33 Basic Components Of An Energy Audit

An initial summary of the basic steps involved in conducting a successful energy audit is provided here, and these steps are explained more fully in the sections that follow. This audit description primarily addresses the steps in an industrial or large-scale commercial audit, and not all of the procedures described in this section are required for every type of audit.

The audit process starts by collecting information about a facility's operation and about its past record of utility bills. This data is then analyzed to get a picture of how the facility uses—and possibly wastes—energy, as well as to help the auditor learn what areas to examine to reduce energy costs. Specific changes—called Energy Conservation Opportunities (ECOs)—are identified and evaluated to determine their benefits and their cost-effectiveness. These ECOs are assessed in terms of their costs and benefits, and an economic comparison is made to rank the various ECOs. Finally, an Action Plan is created where certain ECOs are selected for implementation, and the actual process of saving energy and saving money begins.

3.3.1 The Auditor's Toolbox

To obtain the best information for a successful energy cost control program, the auditor must make some measurements during the audit visit. The amount of equipment needed depends on the type of energy-consuming equipment used at the facility, and on the range of potential ECOs that might be considered. For example, if waste heat recovery is being considered, then the auditor must take substantial temperature measurement data from potential heat sources. Tools commonly needed for energy audits are listed below:

Tape Measures

The most basic measuring device needed is the tape measure. A 25-foot tape measure l" wide and a 100-foot tape measure are used to check the dimensions of walls, ceilings, windows and distances between pieces of equipment for purposes such as determining the length of a pipe for transferring waste heat from one piece of equipment to the other.

Lightmeter

One simple and useful instrument is the lightmeter which is used to measure illumination levels in facilities. A l ightmeter that reads in footcandles allows direct analysis of lighting systems and comparison with recommended light levels specified by the Illuminating Engineering Society. A small lightmeter that is portable and can fit into a pocket is the most useful. Many areas in buildings and plants are still significantly over-lighted, and measuring this excess illumination then allows the auditor to recommend a reduction in lighting levels through lamp removal programs or by replacing inefficient lamps with high efficiency lamps that may not supply the same amount of illumination as the old inefficient lamps.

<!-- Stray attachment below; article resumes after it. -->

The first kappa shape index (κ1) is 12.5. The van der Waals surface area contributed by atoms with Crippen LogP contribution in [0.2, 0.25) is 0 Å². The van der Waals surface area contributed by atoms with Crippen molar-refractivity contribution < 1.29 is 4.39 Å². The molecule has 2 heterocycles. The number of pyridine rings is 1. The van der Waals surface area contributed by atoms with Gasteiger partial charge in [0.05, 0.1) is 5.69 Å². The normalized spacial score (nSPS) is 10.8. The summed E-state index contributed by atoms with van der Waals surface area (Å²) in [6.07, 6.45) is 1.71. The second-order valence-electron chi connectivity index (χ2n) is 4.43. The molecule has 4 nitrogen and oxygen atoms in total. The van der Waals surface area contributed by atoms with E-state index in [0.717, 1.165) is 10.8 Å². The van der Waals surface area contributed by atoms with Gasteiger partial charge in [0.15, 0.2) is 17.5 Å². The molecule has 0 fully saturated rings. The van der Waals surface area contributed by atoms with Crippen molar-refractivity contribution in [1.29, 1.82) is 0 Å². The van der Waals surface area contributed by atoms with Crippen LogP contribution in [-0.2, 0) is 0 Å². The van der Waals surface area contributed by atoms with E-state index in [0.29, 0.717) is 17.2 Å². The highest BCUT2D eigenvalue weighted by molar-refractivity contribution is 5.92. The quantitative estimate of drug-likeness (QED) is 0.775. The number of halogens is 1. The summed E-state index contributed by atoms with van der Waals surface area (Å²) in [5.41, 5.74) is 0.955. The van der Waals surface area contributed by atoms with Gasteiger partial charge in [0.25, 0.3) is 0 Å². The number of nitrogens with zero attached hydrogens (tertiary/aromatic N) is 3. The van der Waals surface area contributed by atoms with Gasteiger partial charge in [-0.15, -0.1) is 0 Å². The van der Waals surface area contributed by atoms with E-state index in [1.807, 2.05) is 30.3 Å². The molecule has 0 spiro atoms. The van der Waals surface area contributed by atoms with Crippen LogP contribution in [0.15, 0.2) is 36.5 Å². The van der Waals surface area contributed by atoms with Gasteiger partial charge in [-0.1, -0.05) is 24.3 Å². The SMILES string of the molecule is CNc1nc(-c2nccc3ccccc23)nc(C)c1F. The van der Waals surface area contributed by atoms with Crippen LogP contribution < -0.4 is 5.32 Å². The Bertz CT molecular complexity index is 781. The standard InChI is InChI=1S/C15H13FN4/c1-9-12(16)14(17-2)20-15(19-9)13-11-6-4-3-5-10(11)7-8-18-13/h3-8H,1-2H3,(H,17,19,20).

Thermometers

Several thermometers are generally needed to measure temperatures in offices and other worker areas, and to measure the temperature of operating equipment. Knowing process temperatures allows the auditor to determine process equipment efficiencies, and also to identify waste heat sources for potential heat recovery programs. Inexpensive electronic thermometers with interchangeable probes are now available to measure temperatures in both these areas. Some common types include an immersion probe, a surface temperature probe, and a radiation shielded probe for measuring true air temperature. Other types of infra-red thermometers and thermographic equipment are also available. An infra-red "gun" is valuable for measuring temperatures of steam lines that are not readily reached without a ladder.

Infrared Cameras

Infrared cameras are still rather expensive pieces of equipment. An investment of at least $25,000 is needed to have a quality infrared camera. However, these are very versatile pieces of equipment and can be used to find overheated electrical wires, connections, neutrals, circuit breakers, transformers, motors and other pieces of electrical equipment. They can also be used to find wet insulation, missing insulation, roof leaks, and cold spots. Thus, infrared cameras are excellent tools for both safety related diagnostics and energy savings diagnostics. A good rule of thumb is that if one safety hazard is found during an infrared scan of a facility, then that has paid for the cost of the scan for the entire facility. Many insurers require infrared scans of buildings for facilities once a year.